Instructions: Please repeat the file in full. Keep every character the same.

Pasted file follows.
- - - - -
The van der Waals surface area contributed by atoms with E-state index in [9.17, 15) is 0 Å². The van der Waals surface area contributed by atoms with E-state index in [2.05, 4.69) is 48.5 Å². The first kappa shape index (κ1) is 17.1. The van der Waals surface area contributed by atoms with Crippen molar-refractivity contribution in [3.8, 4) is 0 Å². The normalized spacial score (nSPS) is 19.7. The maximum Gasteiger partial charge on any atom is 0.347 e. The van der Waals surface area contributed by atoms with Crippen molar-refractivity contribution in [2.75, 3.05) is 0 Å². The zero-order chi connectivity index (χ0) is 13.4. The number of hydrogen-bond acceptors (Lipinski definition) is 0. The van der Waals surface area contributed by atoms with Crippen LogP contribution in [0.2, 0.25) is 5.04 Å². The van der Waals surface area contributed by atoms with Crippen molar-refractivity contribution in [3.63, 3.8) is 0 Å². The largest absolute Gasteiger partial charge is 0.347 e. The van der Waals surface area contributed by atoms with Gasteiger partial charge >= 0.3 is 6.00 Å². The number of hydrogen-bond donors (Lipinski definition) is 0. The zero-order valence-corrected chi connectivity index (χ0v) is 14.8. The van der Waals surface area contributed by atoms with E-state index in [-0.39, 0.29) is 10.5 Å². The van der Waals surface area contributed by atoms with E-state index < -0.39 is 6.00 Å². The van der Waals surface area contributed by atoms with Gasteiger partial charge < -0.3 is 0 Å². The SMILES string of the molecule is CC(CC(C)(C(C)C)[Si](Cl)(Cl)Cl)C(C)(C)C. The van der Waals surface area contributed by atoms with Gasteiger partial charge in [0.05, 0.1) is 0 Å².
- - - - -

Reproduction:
The van der Waals surface area contributed by atoms with E-state index in [9.17, 15) is 0 Å². The van der Waals surface area contributed by atoms with E-state index in [2.05, 4.69) is 48.5 Å². The first kappa shape index (κ1) is 17.1. The van der Waals surface area contributed by atoms with Crippen molar-refractivity contribution in [3.8, 4) is 0 Å². The normalized spacial score (nSPS) is 19.7. The maximum Gasteiger partial charge on any atom is 0.347 e. The van der Waals surface area contributed by atoms with Crippen molar-refractivity contribution in [2.75, 3.05) is 0 Å². The zero-order chi connectivity index (χ0) is 13.4. The number of hydrogen-bond acceptors (Lipinski definition) is 0. The van der Waals surface area contributed by atoms with Crippen LogP contribution in [0.2, 0.25) is 5.04 Å². The van der Waals surface area contributed by atoms with Crippen molar-refractivity contribution in [3.63, 3.8) is 0 Å². The largest absolute Gasteiger partial charge is 0.347 e. The van der Waals surface area contributed by atoms with Gasteiger partial charge >= 0.3 is 6.00 Å². The number of hydrogen-bond donors (Lipinski definition) is 0. The zero-order valence-corrected chi connectivity index (χ0v) is 14.8. The van der Waals surface area contributed by atoms with E-state index in [-0.39, 0.29) is 10.5 Å². The van der Waals surface area contributed by atoms with E-state index < -0.39 is 6.00 Å². The van der Waals surface area contributed by atoms with Gasteiger partial charge < -0.3 is 0 Å². The SMILES string of the molecule is CC(CC(C)(C(C)C)[Si](Cl)(Cl)Cl)C(C)(C)C. The van der Waals surface area contributed by atoms with Gasteiger partial charge in [0.05, 0.1) is 0 Å².